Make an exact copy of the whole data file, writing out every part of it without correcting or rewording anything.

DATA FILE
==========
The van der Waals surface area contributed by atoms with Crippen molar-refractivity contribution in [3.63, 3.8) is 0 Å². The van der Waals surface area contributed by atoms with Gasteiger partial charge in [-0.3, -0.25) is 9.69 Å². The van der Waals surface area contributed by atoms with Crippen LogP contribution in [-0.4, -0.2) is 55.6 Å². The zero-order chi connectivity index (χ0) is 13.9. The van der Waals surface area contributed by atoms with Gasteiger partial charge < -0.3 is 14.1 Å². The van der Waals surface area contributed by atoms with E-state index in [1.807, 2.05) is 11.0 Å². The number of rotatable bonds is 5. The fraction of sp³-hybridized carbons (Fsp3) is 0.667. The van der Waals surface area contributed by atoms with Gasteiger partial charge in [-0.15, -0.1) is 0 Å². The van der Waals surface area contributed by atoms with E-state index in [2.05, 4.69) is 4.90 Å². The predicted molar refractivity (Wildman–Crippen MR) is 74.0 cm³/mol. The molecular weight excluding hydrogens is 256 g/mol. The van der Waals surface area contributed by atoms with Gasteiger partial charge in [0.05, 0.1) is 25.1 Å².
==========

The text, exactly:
The van der Waals surface area contributed by atoms with Crippen molar-refractivity contribution in [3.63, 3.8) is 0 Å². The van der Waals surface area contributed by atoms with Gasteiger partial charge in [-0.3, -0.25) is 9.69 Å². The van der Waals surface area contributed by atoms with Crippen LogP contribution in [-0.4, -0.2) is 55.6 Å². The zero-order chi connectivity index (χ0) is 13.9. The van der Waals surface area contributed by atoms with Gasteiger partial charge < -0.3 is 14.1 Å². The van der Waals surface area contributed by atoms with E-state index in [1.807, 2.05) is 11.0 Å². The number of rotatable bonds is 5. The fraction of sp³-hybridized carbons (Fsp3) is 0.667. The van der Waals surface area contributed by atoms with Gasteiger partial charge in [-0.15, -0.1) is 0 Å². The van der Waals surface area contributed by atoms with E-state index in [2.05, 4.69) is 4.90 Å². The predicted molar refractivity (Wildman–Crippen MR) is 74.0 cm³/mol. The molecular weight excluding hydrogens is 256 g/mol. The van der Waals surface area contributed by atoms with Gasteiger partial charge in [0.05, 0.1) is 25.1 Å².